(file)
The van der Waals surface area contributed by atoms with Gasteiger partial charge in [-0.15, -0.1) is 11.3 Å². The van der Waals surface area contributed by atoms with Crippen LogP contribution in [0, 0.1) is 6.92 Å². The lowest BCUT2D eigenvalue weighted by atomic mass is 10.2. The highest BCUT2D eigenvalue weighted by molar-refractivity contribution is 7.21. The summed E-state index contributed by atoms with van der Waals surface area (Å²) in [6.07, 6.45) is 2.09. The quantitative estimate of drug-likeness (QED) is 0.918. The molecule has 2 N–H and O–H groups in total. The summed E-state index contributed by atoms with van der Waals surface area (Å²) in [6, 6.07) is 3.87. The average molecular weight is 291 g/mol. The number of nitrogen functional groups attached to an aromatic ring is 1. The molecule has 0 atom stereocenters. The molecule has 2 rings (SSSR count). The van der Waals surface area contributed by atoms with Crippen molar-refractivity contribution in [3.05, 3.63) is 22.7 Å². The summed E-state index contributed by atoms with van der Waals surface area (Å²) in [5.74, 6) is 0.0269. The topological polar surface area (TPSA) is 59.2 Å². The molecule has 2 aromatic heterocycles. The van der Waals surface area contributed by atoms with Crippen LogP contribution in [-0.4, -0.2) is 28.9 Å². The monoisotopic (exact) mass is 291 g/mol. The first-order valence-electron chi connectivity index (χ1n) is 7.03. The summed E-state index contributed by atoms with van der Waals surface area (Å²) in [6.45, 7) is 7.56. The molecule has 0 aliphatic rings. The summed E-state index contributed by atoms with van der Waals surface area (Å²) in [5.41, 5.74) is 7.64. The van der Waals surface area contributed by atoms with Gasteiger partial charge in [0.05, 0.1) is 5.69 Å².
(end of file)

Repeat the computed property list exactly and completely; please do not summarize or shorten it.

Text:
The van der Waals surface area contributed by atoms with Gasteiger partial charge in [-0.15, -0.1) is 11.3 Å². The van der Waals surface area contributed by atoms with Crippen LogP contribution in [0, 0.1) is 6.92 Å². The lowest BCUT2D eigenvalue weighted by atomic mass is 10.2. The highest BCUT2D eigenvalue weighted by molar-refractivity contribution is 7.21. The summed E-state index contributed by atoms with van der Waals surface area (Å²) in [6.07, 6.45) is 2.09. The quantitative estimate of drug-likeness (QED) is 0.918. The molecule has 2 N–H and O–H groups in total. The summed E-state index contributed by atoms with van der Waals surface area (Å²) in [6, 6.07) is 3.87. The average molecular weight is 291 g/mol. The number of nitrogen functional groups attached to an aromatic ring is 1. The molecule has 0 atom stereocenters. The molecule has 2 rings (SSSR count). The van der Waals surface area contributed by atoms with Crippen molar-refractivity contribution in [3.05, 3.63) is 22.7 Å². The summed E-state index contributed by atoms with van der Waals surface area (Å²) in [5.74, 6) is 0.0269. The topological polar surface area (TPSA) is 59.2 Å². The molecule has 2 aromatic heterocycles. The van der Waals surface area contributed by atoms with Crippen LogP contribution in [-0.4, -0.2) is 28.9 Å². The monoisotopic (exact) mass is 291 g/mol. The first-order valence-electron chi connectivity index (χ1n) is 7.03. The summed E-state index contributed by atoms with van der Waals surface area (Å²) in [6.45, 7) is 7.56. The molecule has 0 aliphatic rings. The summed E-state index contributed by atoms with van der Waals surface area (Å²) in [5.41, 5.74) is 7.64. The van der Waals surface area contributed by atoms with Gasteiger partial charge in [0.05, 0.1) is 5.69 Å².